Forgotten Worlds (Sega) Review | Computer & Video Games - Everygamegoing


Forgotten Worlds
By Sega
Sega Master System (EU Version)

Published in Computer & Video Games #99

Forgotten Worlds

When two dudes fly into enemy territory armed with a couple of laser rifles and towing floating grenade launchers, you know that there's trouble brewing.

And indeed there is. These two guys are on a mission to hunt down and destroy an evil villain who is plotting the destruction of the entire universe. Between you and him are horizontally scrolling levels that are packed with all sorts of horribly aggressive baddies and, of course, a huge end-of-level creature.

When aliens are blasted, they sometimes leave behind blue Zenny, the local currency which can be picked up and added to the player's cash total. Occasionally a shop pops up from underground, and the two fighters can enter and spend their dosh on the latest weaponry, better armour or even extra energy to heal their battle scars.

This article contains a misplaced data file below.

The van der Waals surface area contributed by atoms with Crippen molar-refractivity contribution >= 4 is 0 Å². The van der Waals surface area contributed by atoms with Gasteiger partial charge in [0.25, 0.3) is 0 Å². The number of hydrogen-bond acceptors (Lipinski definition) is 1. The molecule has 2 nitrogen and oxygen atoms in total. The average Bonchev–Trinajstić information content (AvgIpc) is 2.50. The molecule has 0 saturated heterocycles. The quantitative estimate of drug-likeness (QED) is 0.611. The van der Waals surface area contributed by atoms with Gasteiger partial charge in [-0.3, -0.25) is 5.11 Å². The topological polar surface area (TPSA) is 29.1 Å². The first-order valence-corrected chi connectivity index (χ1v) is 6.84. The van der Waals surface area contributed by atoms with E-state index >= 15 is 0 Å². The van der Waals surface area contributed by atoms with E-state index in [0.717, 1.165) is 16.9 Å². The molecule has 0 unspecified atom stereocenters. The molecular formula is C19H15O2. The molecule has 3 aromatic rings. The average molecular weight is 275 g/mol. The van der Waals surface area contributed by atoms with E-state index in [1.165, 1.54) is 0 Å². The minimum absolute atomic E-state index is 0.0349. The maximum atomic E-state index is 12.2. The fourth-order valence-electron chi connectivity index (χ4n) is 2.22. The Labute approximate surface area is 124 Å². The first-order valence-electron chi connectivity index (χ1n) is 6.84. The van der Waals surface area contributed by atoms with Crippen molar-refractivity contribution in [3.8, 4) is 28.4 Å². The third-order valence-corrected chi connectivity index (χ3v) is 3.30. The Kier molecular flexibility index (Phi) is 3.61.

Although Forgotten Worlds is a very slick program which grabs you instantly and keeps you playing. It has two annoying little niggles: in two-player mode you have unlimited credits (which means you can finish it first go, even if you do get a pathetic score) and if you play one-player, the game is just a little too easy on the standard setting. To get a decent challenge you have to set the difficulty level on the option screen to "hard", instead of "normal". Why not have "hard" as the "normal" level and have the "normal" level as "easy", so rubbish players could switch to it if they get nowhere?

Still, the action isn't ruined by these annoyances, and as long as you remember to select the hard difficulty level when you play, Forgotten Worlds is a superb shoot-'em-up which should keep Megadrive massacure maniacs more than happy.

Sega Master System

A very polished shoot-'em-up that offers plenty of action and some great graphics and sounds.

As long as you select the "hard" difficulty level on the options screen, it's a demanding blaster that should keep trigger-happy players very happy.

Julian Rignall

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